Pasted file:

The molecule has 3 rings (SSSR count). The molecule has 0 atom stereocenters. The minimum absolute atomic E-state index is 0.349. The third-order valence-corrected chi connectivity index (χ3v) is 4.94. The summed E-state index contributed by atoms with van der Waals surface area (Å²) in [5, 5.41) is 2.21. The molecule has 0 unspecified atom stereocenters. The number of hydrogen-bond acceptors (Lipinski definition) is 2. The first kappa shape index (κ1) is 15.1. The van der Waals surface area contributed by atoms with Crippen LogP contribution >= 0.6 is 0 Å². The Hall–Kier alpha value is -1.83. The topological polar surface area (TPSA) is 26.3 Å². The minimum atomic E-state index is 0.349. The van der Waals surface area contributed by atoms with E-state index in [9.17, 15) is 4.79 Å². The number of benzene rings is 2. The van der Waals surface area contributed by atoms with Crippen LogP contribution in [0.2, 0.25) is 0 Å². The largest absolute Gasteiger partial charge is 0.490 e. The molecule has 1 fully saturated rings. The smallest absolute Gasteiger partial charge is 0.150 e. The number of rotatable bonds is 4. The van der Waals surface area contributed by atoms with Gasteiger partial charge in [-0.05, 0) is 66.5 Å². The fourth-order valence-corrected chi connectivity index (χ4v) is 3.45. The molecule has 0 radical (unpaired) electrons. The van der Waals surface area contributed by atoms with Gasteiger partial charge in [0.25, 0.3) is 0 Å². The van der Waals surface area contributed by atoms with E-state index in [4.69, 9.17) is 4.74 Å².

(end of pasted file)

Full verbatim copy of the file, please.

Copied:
The molecule has 3 rings (SSSR count). The molecule has 0 atom stereocenters. The minimum absolute atomic E-state index is 0.349. The third-order valence-corrected chi connectivity index (χ3v) is 4.94. The summed E-state index contributed by atoms with van der Waals surface area (Å²) in [5, 5.41) is 2.21. The molecule has 0 unspecified atom stereocenters. The number of hydrogen-bond acceptors (Lipinski definition) is 2. The first kappa shape index (κ1) is 15.1. The van der Waals surface area contributed by atoms with Crippen LogP contribution >= 0.6 is 0 Å². The Hall–Kier alpha value is -1.83. The topological polar surface area (TPSA) is 26.3 Å². The minimum atomic E-state index is 0.349. The van der Waals surface area contributed by atoms with E-state index in [9.17, 15) is 4.79 Å². The number of benzene rings is 2. The van der Waals surface area contributed by atoms with Crippen LogP contribution in [0.2, 0.25) is 0 Å². The largest absolute Gasteiger partial charge is 0.490 e. The molecule has 1 fully saturated rings. The smallest absolute Gasteiger partial charge is 0.150 e. The number of rotatable bonds is 4. The van der Waals surface area contributed by atoms with Gasteiger partial charge in [-0.05, 0) is 66.5 Å². The fourth-order valence-corrected chi connectivity index (χ4v) is 3.45. The molecule has 0 radical (unpaired) electrons. The van der Waals surface area contributed by atoms with Gasteiger partial charge in [0.25, 0.3) is 0 Å². The van der Waals surface area contributed by atoms with E-state index in [4.69, 9.17) is 4.74 Å².